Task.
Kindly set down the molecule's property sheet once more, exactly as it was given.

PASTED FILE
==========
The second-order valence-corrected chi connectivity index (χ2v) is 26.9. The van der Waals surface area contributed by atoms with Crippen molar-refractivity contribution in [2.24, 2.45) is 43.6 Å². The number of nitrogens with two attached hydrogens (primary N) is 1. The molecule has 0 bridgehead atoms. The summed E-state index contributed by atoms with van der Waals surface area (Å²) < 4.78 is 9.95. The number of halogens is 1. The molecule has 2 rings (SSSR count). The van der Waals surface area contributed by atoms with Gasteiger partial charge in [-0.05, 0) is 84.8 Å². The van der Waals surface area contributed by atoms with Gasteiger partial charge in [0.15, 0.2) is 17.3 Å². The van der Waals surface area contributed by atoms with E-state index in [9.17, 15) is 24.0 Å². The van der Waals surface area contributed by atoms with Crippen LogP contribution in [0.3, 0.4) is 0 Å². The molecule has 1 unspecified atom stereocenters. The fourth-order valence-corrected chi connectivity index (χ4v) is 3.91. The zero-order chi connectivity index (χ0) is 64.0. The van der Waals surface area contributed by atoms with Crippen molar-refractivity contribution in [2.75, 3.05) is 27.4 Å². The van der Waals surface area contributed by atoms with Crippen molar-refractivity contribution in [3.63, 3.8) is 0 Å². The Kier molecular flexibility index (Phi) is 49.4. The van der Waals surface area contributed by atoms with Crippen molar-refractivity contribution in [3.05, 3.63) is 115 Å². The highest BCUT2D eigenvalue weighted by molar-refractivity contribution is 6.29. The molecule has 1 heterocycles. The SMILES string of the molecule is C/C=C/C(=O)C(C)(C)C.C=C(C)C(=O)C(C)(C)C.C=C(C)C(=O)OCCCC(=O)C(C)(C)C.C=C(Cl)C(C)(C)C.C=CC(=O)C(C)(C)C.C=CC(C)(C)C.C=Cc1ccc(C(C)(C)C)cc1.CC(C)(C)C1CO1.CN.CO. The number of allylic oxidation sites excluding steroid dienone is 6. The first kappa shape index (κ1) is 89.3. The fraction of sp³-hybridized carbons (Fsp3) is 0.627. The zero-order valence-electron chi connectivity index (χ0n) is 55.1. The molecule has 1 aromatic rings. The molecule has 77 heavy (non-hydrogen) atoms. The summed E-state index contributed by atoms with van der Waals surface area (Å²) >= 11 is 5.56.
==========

The second-order valence-corrected chi connectivity index (χ2v) is 26.9. The van der Waals surface area contributed by atoms with Crippen molar-refractivity contribution in [2.24, 2.45) is 43.6 Å². The number of nitrogens with two attached hydrogens (primary N) is 1. The molecule has 0 bridgehead atoms. The summed E-state index contributed by atoms with van der Waals surface area (Å²) < 4.78 is 9.95. The number of halogens is 1. The molecule has 2 rings (SSSR count). The van der Waals surface area contributed by atoms with Gasteiger partial charge in [-0.05, 0) is 84.8 Å². The van der Waals surface area contributed by atoms with Gasteiger partial charge in [0.15, 0.2) is 17.3 Å². The van der Waals surface area contributed by atoms with E-state index in [9.17, 15) is 24.0 Å². The van der Waals surface area contributed by atoms with Crippen LogP contribution in [0.3, 0.4) is 0 Å². The molecule has 1 unspecified atom stereocenters. The fourth-order valence-corrected chi connectivity index (χ4v) is 3.91. The zero-order chi connectivity index (χ0) is 64.0. The van der Waals surface area contributed by atoms with Crippen molar-refractivity contribution in [2.75, 3.05) is 27.4 Å². The van der Waals surface area contributed by atoms with Crippen molar-refractivity contribution in [3.63, 3.8) is 0 Å². The Kier molecular flexibility index (Phi) is 49.4. The van der Waals surface area contributed by atoms with Crippen molar-refractivity contribution in [3.05, 3.63) is 115 Å². The highest BCUT2D eigenvalue weighted by molar-refractivity contribution is 6.29. The molecule has 1 heterocycles. The SMILES string of the molecule is C/C=C/C(=O)C(C)(C)C.C=C(C)C(=O)C(C)(C)C.C=C(C)C(=O)OCCCC(=O)C(C)(C)C.C=C(Cl)C(C)(C)C.C=CC(=O)C(C)(C)C.C=CC(C)(C)C.C=Cc1ccc(C(C)(C)C)cc1.CC(C)(C)C1CO1.CN.CO. The number of allylic oxidation sites excluding steroid dienone is 6. The first kappa shape index (κ1) is 89.3. The fraction of sp³-hybridized carbons (Fsp3) is 0.627. The zero-order valence-electron chi connectivity index (χ0n) is 55.1. The molecule has 1 aromatic rings. The molecule has 77 heavy (non-hydrogen) atoms. The summed E-state index contributed by atoms with van der Waals surface area (Å²) >= 11 is 5.56.